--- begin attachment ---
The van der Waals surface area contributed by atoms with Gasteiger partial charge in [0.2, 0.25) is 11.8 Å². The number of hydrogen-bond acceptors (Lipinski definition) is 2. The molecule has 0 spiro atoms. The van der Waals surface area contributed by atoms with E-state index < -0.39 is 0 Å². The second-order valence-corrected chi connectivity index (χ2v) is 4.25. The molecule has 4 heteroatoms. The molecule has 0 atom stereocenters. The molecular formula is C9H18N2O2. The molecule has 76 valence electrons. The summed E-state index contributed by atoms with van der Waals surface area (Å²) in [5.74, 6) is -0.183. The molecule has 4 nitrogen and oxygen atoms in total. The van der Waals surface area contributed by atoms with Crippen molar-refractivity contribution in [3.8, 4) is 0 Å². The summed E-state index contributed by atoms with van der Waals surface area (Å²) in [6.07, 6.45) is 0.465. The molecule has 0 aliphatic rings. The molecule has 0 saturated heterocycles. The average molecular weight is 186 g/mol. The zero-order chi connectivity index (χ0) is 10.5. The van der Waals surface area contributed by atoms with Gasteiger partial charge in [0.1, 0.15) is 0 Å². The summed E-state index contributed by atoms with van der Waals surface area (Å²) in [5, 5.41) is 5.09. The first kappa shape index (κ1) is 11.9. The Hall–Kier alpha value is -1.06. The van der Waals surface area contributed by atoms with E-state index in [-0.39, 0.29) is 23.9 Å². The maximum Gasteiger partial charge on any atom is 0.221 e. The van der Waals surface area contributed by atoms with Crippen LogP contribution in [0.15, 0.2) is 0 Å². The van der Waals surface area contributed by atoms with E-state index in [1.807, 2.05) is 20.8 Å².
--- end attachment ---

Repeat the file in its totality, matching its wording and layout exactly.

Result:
The van der Waals surface area contributed by atoms with Gasteiger partial charge in [0.2, 0.25) is 11.8 Å². The number of hydrogen-bond acceptors (Lipinski definition) is 2. The molecule has 0 spiro atoms. The van der Waals surface area contributed by atoms with E-state index < -0.39 is 0 Å². The second-order valence-corrected chi connectivity index (χ2v) is 4.25. The molecule has 4 heteroatoms. The molecule has 0 atom stereocenters. The molecular formula is C9H18N2O2. The molecule has 76 valence electrons. The summed E-state index contributed by atoms with van der Waals surface area (Å²) in [5.74, 6) is -0.183. The molecule has 4 nitrogen and oxygen atoms in total. The van der Waals surface area contributed by atoms with Crippen molar-refractivity contribution in [3.8, 4) is 0 Å². The summed E-state index contributed by atoms with van der Waals surface area (Å²) in [6.07, 6.45) is 0.465. The molecule has 0 aliphatic rings. The molecule has 0 saturated heterocycles. The average molecular weight is 186 g/mol. The zero-order chi connectivity index (χ0) is 10.5. The van der Waals surface area contributed by atoms with Gasteiger partial charge in [0.1, 0.15) is 0 Å². The summed E-state index contributed by atoms with van der Waals surface area (Å²) in [5, 5.41) is 5.09. The first kappa shape index (κ1) is 11.9. The Hall–Kier alpha value is -1.06. The van der Waals surface area contributed by atoms with E-state index in [-0.39, 0.29) is 23.9 Å². The maximum Gasteiger partial charge on any atom is 0.221 e. The van der Waals surface area contributed by atoms with Crippen LogP contribution in [0.15, 0.2) is 0 Å². The van der Waals surface area contributed by atoms with E-state index in [1.807, 2.05) is 20.8 Å².